Asbury Professor Named to U of L Alumni Council
Sharon Bryson ’71, assistant professor of social work at Asbury University, has been named to the University of Louisville’s Kent School of Social Work Alumni Council.
Bryson is the director of field education for Asbury’s Master’s of Social Work program and graduated from the University of Louisville in 1990. With experiences ranging from ministering in South America to teaching in the Pacific islands, her perspective on meeting families’ needs is rooted in interacting with people in a wide variety of settings.
Q: What do you hope to learn or accomplish in this position?
Bryson: Sometimes as the director of field education for Asbury’s M.S.W. program, I feel like the CEO of a small company! The social work accrediting agency, CSWE, wants the field practicum to be the “signature pedagogy,” which creates high expectations of the entire faculty for an excellent field program. A major part of building the program is networking with other professionals and agencies to expand our base of quality field sites. Being on the council will allow me to represent Asbury University and meet people who have the potential to become a part of our program at Asbury.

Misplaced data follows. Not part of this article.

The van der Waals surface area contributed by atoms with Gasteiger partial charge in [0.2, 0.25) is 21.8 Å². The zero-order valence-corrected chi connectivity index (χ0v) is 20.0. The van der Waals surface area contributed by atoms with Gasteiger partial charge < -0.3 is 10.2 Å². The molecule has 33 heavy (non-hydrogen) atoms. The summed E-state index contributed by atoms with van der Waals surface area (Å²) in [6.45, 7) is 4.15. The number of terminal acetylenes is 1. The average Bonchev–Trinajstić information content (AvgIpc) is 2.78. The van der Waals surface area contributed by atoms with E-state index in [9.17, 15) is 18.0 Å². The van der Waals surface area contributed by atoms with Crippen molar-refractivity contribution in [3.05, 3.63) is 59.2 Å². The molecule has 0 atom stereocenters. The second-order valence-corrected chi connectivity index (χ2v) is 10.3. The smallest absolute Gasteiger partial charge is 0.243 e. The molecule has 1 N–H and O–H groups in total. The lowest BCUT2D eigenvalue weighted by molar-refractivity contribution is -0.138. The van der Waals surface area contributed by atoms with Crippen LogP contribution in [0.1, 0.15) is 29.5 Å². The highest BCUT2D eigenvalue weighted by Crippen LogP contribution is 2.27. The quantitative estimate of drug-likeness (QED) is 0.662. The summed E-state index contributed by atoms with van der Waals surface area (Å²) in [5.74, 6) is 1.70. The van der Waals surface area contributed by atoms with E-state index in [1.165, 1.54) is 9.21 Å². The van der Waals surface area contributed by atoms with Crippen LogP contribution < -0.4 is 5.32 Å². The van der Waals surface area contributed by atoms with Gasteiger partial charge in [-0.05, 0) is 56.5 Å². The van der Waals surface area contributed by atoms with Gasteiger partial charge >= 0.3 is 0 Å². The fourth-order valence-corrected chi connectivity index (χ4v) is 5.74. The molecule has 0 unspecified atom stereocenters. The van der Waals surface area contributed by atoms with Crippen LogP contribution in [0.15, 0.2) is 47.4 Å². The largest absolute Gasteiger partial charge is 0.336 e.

Q: When you first became interested in social work, what drew you to the field?
Bryson: When my husband and I were missionaries in Ecuador, we pastored an English-speaking church. Just because we spoke English and were the pastors, our congregation, which was made up of many nationalities, thought we knew a lot more than we did. They were constantly coming to us with counseling issues. So when we returned to the U.S., I enrolled at the University of Louisville. Our understanding of the M.S.W. degree was that it is the best and most efficient way to engage in clinical work. That has proven to be true, since it looks holistically at people, and their problems transfer to any culture.
Q: Has that interest changed since you started?
Bryson: It has changed as it has been reinforced in ways I never imagined! I spent two weeks in the Philippines teaching pastors in Light and Life Bible College. I taught a class in pastoral counseling. However, some of the students were starting a ministry for street children. Others were dealing with financial issues for themselves and others. We even distributed bags of food and first-aid kits to some of the pastors. I knew the M.S.W. program dealt with more than the clinical issues, but over the years I’ve been amazed at how broad a scope the M.S.W. covers.